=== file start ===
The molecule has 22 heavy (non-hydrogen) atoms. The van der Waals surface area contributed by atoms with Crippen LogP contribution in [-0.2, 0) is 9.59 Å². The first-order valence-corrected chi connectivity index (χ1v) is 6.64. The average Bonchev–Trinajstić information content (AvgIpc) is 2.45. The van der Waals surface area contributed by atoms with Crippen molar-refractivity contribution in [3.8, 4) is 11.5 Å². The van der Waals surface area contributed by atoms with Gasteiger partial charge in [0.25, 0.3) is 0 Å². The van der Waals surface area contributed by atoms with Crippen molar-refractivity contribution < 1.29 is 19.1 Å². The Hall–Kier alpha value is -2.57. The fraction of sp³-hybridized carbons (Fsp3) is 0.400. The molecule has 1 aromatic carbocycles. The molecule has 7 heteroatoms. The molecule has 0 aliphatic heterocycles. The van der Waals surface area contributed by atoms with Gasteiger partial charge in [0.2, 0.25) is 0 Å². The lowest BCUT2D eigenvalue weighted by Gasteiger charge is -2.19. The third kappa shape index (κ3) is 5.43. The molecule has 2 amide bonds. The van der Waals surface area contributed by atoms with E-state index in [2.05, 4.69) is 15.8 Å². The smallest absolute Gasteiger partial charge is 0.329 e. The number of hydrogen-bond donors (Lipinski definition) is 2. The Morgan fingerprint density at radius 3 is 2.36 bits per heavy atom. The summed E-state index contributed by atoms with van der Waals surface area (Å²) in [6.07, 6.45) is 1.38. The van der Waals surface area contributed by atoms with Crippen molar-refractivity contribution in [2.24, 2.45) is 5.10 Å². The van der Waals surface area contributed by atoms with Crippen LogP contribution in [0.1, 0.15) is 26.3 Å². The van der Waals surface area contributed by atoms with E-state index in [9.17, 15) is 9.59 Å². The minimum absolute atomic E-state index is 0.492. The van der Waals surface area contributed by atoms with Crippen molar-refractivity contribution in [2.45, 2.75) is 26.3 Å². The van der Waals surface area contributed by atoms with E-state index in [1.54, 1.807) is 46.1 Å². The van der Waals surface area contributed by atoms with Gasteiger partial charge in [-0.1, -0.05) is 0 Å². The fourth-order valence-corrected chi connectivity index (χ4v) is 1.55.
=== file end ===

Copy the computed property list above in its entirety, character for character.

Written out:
The molecule has 22 heavy (non-hydrogen) atoms. The van der Waals surface area contributed by atoms with Crippen LogP contribution in [-0.2, 0) is 9.59 Å². The first-order valence-corrected chi connectivity index (χ1v) is 6.64. The average Bonchev–Trinajstić information content (AvgIpc) is 2.45. The van der Waals surface area contributed by atoms with Crippen molar-refractivity contribution in [3.8, 4) is 11.5 Å². The van der Waals surface area contributed by atoms with Gasteiger partial charge in [0.25, 0.3) is 0 Å². The van der Waals surface area contributed by atoms with Crippen molar-refractivity contribution < 1.29 is 19.1 Å². The Hall–Kier alpha value is -2.57. The fraction of sp³-hybridized carbons (Fsp3) is 0.400. The molecule has 1 aromatic carbocycles. The molecule has 7 heteroatoms. The molecule has 0 aliphatic heterocycles. The van der Waals surface area contributed by atoms with Gasteiger partial charge in [0.2, 0.25) is 0 Å². The lowest BCUT2D eigenvalue weighted by Gasteiger charge is -2.19. The third kappa shape index (κ3) is 5.43. The molecule has 2 amide bonds. The van der Waals surface area contributed by atoms with E-state index in [2.05, 4.69) is 15.8 Å². The smallest absolute Gasteiger partial charge is 0.329 e. The number of hydrogen-bond donors (Lipinski definition) is 2. The Morgan fingerprint density at radius 3 is 2.36 bits per heavy atom. The summed E-state index contributed by atoms with van der Waals surface area (Å²) in [6.07, 6.45) is 1.38. The van der Waals surface area contributed by atoms with Crippen molar-refractivity contribution in [2.24, 2.45) is 5.10 Å². The van der Waals surface area contributed by atoms with Crippen LogP contribution in [0.1, 0.15) is 26.3 Å². The van der Waals surface area contributed by atoms with E-state index in [9.17, 15) is 9.59 Å². The minimum absolute atomic E-state index is 0.492. The van der Waals surface area contributed by atoms with Crippen molar-refractivity contribution in [2.45, 2.75) is 26.3 Å². The van der Waals surface area contributed by atoms with E-state index in [1.54, 1.807) is 46.1 Å². The van der Waals surface area contributed by atoms with Gasteiger partial charge in [-0.1, -0.05) is 0 Å². The fourth-order valence-corrected chi connectivity index (χ4v) is 1.55.